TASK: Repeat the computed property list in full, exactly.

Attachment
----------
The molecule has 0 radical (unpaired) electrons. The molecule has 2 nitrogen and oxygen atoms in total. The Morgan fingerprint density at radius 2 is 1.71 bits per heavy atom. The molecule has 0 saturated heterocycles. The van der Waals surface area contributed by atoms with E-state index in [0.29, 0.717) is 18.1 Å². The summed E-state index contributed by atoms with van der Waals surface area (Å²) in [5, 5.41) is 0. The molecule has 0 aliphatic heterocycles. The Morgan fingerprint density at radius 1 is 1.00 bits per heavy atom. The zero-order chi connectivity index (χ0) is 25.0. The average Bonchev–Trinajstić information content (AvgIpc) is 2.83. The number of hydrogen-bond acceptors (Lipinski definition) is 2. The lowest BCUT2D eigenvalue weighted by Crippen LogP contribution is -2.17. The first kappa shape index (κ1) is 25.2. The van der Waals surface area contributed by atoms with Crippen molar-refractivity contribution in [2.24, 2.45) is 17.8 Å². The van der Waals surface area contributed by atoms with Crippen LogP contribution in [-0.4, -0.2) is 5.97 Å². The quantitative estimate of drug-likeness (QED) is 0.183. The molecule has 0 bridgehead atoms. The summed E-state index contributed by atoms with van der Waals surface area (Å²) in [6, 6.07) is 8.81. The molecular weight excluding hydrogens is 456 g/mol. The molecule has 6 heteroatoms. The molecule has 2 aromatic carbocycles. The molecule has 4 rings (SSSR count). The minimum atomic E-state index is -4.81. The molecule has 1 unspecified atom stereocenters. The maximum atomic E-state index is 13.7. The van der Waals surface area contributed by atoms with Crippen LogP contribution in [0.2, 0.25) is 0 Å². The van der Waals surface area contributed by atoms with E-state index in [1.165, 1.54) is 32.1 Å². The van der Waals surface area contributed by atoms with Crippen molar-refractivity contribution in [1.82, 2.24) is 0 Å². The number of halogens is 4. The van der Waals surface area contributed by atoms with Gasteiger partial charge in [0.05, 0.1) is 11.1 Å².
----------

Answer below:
The molecule has 0 radical (unpaired) electrons. The molecule has 2 nitrogen and oxygen atoms in total. The Morgan fingerprint density at radius 2 is 1.71 bits per heavy atom. The molecule has 0 saturated heterocycles. The van der Waals surface area contributed by atoms with E-state index in [0.29, 0.717) is 18.1 Å². The summed E-state index contributed by atoms with van der Waals surface area (Å²) in [5, 5.41) is 0. The molecule has 0 aliphatic heterocycles. The Morgan fingerprint density at radius 1 is 1.00 bits per heavy atom. The zero-order chi connectivity index (χ0) is 25.0. The average Bonchev–Trinajstić information content (AvgIpc) is 2.83. The number of hydrogen-bond acceptors (Lipinski definition) is 2. The lowest BCUT2D eigenvalue weighted by Crippen LogP contribution is -2.17. The first kappa shape index (κ1) is 25.2. The van der Waals surface area contributed by atoms with Crippen molar-refractivity contribution in [2.24, 2.45) is 17.8 Å². The van der Waals surface area contributed by atoms with Crippen LogP contribution in [-0.4, -0.2) is 5.97 Å². The quantitative estimate of drug-likeness (QED) is 0.183. The molecule has 0 bridgehead atoms. The summed E-state index contributed by atoms with van der Waals surface area (Å²) in [6, 6.07) is 8.81. The molecular weight excluding hydrogens is 456 g/mol. The molecule has 6 heteroatoms. The molecule has 2 aromatic carbocycles. The molecule has 4 rings (SSSR count). The minimum atomic E-state index is -4.81. The molecule has 1 unspecified atom stereocenters. The maximum atomic E-state index is 13.7. The van der Waals surface area contributed by atoms with Crippen LogP contribution in [0.2, 0.25) is 0 Å². The van der Waals surface area contributed by atoms with E-state index in [1.165, 1.54) is 32.1 Å². The van der Waals surface area contributed by atoms with Crippen molar-refractivity contribution in [1.82, 2.24) is 0 Å². The number of halogens is 4. The van der Waals surface area contributed by atoms with Gasteiger partial charge in [0.05, 0.1) is 11.1 Å².